Since the Digital Revolution at the end of the 20th century, technological advances have taken place at an exponential rate. The last twenty years have been marked by an omnipresence of screens, ubiquitously connected devices and an all-presence of the Internet. While the consumer electronics segment of the market is the most obvious manifestation of such changes, the industrial settings that help produce these electronics — as well as just about everything else we have in our homes — have experienced radical shifts in production methods. More recently, the manufacturing sector has taken giant leaps in the computerization and digitization of its environment to optimize production and reduce costs. The German government coined the term “Industrie 4.0” in 2011 to refer to this transformation. Since then, much has been written on the topic and several definitions of this new philosophy have emerged. This article will define Industry 4.0 as an innovation strategy and examine its three theoretical pillars.
What Is Industry 4.0?
The term “Industry 4.0” generally describes the intelligent networking of machines and processes in industry using information technology and advanced communication technology. Further, it encompasses all value creation guided by network controls in an age of enhanced connectivity. In practice, this entails a holistic approach to customer requirements, the use of real-time data analysis and the direct incorporation of sustainability concerns in production processes. The strength of an intelligent network in manufacturing is the linking of previously unlinked datasets from each entity’s input, whether it be quality data, maintenance logs, production logs or any other information source from the factory floor. The analytical synergies that can be captured by cross-referencing these data points add value to the processes by helping develop cost reduction strategies, offer insight into production methods and give decision-makers real-time production data.
The Three Pillars of Industry 4.0
The committee from the German government that was in charge of elaborating an Industry 4.0 strategy established guidelines for companies to better understand what the scope of Industry 4.0 for Germany would be. To structure their platform, they outlined three main pillars.
The “Technology” Pillar
Industry 4.0 systems have to be easy to understand by the user by being intuitive and reacting reliably. Their design, implementation and operation must be accessible to any actor in a company that wishes to enact a solution model in a process. While networking and customization would normally make tasks more complex, Industry 4.0 processes must strive to make solutions more easily discoverable, simpler and faster to find. This goes hand in hand with autonomous monitoring and planning, reducing the workload for operators. However, autonomy doesn’t mean a lack of oversight; Industry 4.0 system components are to be accessed remotely but effectively, with issues and errors detected in time. All in all, this pillar of the framework is the most important: Industry 4.0 is itself a product of technological advancement.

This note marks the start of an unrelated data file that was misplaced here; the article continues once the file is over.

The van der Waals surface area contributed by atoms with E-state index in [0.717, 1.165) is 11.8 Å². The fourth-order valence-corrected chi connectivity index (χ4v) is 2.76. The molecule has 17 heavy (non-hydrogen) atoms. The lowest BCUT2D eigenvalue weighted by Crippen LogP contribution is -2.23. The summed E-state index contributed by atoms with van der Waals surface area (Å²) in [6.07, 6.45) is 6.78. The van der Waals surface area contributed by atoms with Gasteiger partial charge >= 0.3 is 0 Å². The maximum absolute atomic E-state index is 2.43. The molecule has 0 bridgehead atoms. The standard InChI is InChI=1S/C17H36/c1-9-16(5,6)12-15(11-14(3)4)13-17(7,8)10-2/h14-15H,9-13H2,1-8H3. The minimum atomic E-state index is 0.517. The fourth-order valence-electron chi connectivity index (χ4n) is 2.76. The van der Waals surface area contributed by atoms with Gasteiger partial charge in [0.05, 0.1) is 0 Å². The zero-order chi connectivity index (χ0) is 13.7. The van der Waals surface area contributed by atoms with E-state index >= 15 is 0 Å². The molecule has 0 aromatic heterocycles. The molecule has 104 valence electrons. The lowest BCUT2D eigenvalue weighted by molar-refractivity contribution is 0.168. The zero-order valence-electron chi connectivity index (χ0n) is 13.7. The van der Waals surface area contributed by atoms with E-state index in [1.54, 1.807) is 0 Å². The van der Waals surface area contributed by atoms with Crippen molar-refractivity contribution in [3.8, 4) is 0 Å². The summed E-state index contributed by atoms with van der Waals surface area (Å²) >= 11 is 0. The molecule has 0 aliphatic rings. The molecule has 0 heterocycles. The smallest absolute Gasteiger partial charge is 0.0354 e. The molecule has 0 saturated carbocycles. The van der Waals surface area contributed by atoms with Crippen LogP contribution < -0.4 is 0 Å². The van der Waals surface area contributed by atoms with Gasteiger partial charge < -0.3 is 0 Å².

The “Human” Pillar
Many pundits have commented that increased automation and connectivity in manufacturing systems are necessarily a source of mass job loss. Human-oriented design is at the core of Industry 4.0 improvements to production systems. Such improvements are to be understood as part of a socio-technical compromise that offers opportunities to employees to expand their range of tasks and qualifications rather than be kicked to the curb. Learning tools and online teaching platforms must be integrated into any Industry 4.0 effort to encourage workers to acquire new skills and knowledge. A focus on IT skills should be imposed, as data-driven automation will require companies to hire more IT professionals than ever.
The “Organization” Pillar
Industry 4.0 must also be beneficial to organizations as a whole. Otherwise, firms will not subscribe to the radical changes it commands. Integrating new value networks into an existing one, such as analytics and data mining in a traditional manufacturing setting, is essential in benefiting from the technologies that are invested in. Industry 4.0 creates a new paradigm where the product, production and services are fully integrated into value creation networks. Cooperation with other firms in implementing novel technologies also allows for knowledge transfers that improve a company’s productivity and encourage innovation. Above all, connectivity and automation should allow organizations to cut certain workforce costs and reduce outsourcing to cheaper labour markets.
“When Will Industry 4.0 Come to My Town?”
The era of automation is already upon us, and the hype for data-driven solutions has never been so tremendous. Investing in a more skilled workforce and making sure your hardware can accommodate large datasets soon are the first steps to implementing Industry 4.0 strategies. If your industry hasn’t already experienced a switch in production methods to welcome Industry 4.0 technologies, it won’t be long!
Written by Thomas Stringer for the Axya Blog. Article originally published on Medium.